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Royal Bank Of Scotland V Ettridge Notes

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This is an extract of our Royal Bank Of Scotland V Ettridge document, which we sell as part of our Contract Law Notes collection written by the top tier of Oxford students.

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Royal Bank of Scotland v Ettridge [2001] 4 All ER 449 House of Lords Basic Facts In all 8 appeals, a wife charged her interest in the matrimonial home to a bank for security of the husband's debts or for the benefit of his business. The wife later asserted she had signed the document under the undue influence of her husband. Issue for the court When does undue influence arise?
Held Lord Nicholls of Birkenhead

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If the intention was produced by an unacceptable means, the law will not permit the transaction to stand. o The means used is regarded as an exercise of improper or "undue" influence, and hence unacceptable, whenever the consent thus procured ought not fairly to be treated as the expression of a person's free will.

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Equity has indentified two forms of unacceptable conduct: o The first comprises overt acts of pressure or coercion such as unlawful threats o The second form arises out of a relationship between two persons where one has acquired over another a measure of influence of which the stronger person then takes unfair advantage
? The law has recognised that this class needs protection just as much as the first.
? But which relationships will be recognised is undefined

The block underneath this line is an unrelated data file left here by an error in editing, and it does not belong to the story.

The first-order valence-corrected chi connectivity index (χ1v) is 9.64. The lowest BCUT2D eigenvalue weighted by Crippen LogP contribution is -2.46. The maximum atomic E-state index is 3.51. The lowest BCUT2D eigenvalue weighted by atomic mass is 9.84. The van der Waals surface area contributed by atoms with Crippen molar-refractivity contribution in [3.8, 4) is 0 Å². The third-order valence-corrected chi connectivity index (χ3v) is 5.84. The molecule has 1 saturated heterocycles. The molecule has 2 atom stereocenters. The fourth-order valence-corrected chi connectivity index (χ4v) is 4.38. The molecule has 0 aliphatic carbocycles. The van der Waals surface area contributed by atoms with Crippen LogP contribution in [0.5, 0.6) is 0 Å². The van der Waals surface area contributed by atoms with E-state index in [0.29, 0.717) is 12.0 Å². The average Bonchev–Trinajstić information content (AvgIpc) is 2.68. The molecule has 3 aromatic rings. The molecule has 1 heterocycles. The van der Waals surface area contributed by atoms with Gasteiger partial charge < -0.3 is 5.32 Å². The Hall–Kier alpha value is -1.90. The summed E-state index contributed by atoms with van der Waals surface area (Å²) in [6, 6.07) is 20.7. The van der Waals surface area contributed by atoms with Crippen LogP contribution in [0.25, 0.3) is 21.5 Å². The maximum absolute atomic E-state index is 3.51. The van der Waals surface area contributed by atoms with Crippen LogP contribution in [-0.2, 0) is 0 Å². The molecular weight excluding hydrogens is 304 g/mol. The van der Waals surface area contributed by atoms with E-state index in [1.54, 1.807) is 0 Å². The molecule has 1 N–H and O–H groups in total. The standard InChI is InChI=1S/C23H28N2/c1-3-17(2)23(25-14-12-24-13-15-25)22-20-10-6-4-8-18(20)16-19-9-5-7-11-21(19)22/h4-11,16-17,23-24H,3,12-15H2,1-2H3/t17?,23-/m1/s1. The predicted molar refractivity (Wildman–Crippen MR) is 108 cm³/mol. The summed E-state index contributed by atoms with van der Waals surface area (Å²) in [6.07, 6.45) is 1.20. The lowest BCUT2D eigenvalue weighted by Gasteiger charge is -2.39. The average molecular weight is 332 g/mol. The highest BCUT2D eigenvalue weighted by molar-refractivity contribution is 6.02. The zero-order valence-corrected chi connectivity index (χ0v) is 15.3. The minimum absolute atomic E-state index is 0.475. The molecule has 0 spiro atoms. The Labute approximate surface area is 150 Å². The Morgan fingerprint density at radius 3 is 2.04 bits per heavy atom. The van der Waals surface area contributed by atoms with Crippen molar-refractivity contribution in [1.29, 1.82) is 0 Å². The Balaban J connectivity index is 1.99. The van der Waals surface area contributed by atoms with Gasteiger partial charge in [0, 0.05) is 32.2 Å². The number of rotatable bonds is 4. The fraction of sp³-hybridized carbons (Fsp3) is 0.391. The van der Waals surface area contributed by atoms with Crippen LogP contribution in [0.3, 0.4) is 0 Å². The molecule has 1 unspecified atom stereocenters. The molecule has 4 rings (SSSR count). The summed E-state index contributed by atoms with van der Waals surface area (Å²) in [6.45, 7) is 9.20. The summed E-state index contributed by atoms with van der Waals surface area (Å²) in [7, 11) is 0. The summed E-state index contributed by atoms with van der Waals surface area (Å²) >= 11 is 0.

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Essentially it is any relationship where sufficient trust and confidence has been put by one in the other o Not just a narrow list of specific relationships. o If you fall into some of the most common ones then this will be enough to show trust and confidence
? Husband and wife does not fall into this category, however, as there is nothing unusual in a wife, with motives of affection, conferring substantial financial benefits on her husband.

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therefore it must be proved that there was sufficient trust and confidence in the normal way.

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Equally, while it is not necessary for the purposes of undue influence for a person to suffer detriment o BUT questions of undue influence will not usually arise where the transaction is innocuous.
? It will normally only be considered where the transaction was disadvantageous either from the outset or as matters turned out. Proof that C put trust and confidence in the other party in relation to the management of financial affairs o Coupled with a transaction that calls for explanation
? Will lead to a rebuttable presumption of fact of undue influence and shift the burden of proof to the party relying on the contract to prove that this inference should not be drawn For independent advice, this will normally bring home the consequences of an action to C

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